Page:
I read his book:
The Essential 55: An Award-Winning Educator's Rules For Discovering the Successful Student in Every Child, when I was still a new teacher. This book inspired me to create a set of classroom rules with my students. The students got to have some input with creating some of the classroom rules, while I made some of the others. We discussed how to make these rules work in our class and how to hold each other accountable. The students helped set the consequences for those who chose not to follow the rules. The kids had a great time trying to help me watch for rule-breakers. The students would write the rule they broke a set number of times. One of the funniest memories I had was a student I will just call J. My rule number 3 was "Always use your manners by saying 'Yes, ma'am', 'No, ma'am', 'Yes, sir', or 'No, sir'." This was one of the longest rules that was written. I got tired of the students answering with yeah and naw! J broke this rule several times before he realized I meant business. After writing this rule several times, he never missed an opportunity to answer a question with ma'am or sir. As a matter of fact, I saw him several years later and he was so respectful! Sometimes it's the little things that help mold a student into a different person... I'm not sure where this student is today, but I'm sure he remembers Rule #3!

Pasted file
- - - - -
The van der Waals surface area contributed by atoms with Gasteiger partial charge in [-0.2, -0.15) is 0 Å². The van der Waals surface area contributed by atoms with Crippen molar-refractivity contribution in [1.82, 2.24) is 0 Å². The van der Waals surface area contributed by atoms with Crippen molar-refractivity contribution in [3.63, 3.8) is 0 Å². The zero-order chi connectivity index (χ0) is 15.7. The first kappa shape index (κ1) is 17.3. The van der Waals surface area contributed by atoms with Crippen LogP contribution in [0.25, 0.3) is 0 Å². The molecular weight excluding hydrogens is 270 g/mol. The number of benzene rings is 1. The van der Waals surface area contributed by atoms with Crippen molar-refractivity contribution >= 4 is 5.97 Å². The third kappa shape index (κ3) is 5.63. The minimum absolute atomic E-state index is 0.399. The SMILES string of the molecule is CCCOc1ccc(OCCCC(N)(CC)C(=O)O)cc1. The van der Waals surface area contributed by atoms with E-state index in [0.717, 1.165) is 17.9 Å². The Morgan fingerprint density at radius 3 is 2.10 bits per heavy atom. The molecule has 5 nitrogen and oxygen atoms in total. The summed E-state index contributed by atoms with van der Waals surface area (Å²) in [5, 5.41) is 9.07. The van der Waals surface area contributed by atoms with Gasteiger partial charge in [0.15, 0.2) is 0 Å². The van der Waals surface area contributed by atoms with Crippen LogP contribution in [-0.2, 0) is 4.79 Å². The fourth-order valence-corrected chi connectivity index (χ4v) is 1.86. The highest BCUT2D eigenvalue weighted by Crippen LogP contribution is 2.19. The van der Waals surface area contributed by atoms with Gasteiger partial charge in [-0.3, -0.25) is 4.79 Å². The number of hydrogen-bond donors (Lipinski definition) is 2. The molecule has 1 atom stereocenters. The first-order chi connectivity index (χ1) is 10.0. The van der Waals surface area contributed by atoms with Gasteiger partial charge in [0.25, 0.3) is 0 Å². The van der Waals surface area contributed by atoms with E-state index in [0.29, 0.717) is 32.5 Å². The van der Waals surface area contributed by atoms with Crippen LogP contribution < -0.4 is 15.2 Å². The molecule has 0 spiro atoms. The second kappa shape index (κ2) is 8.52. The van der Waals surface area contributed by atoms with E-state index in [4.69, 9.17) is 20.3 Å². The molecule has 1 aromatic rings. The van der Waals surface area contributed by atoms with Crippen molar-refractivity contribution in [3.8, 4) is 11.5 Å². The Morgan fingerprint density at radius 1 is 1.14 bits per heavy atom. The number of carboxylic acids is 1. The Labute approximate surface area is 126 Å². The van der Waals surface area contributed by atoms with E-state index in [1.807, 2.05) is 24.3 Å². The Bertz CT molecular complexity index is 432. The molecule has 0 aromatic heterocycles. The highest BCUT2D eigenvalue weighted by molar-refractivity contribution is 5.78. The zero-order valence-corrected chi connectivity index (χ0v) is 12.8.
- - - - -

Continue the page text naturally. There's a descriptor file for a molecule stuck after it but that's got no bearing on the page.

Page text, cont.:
Here is some information about the book that helped me survive a few tough classes early in my career. (Information from book review on Amazon)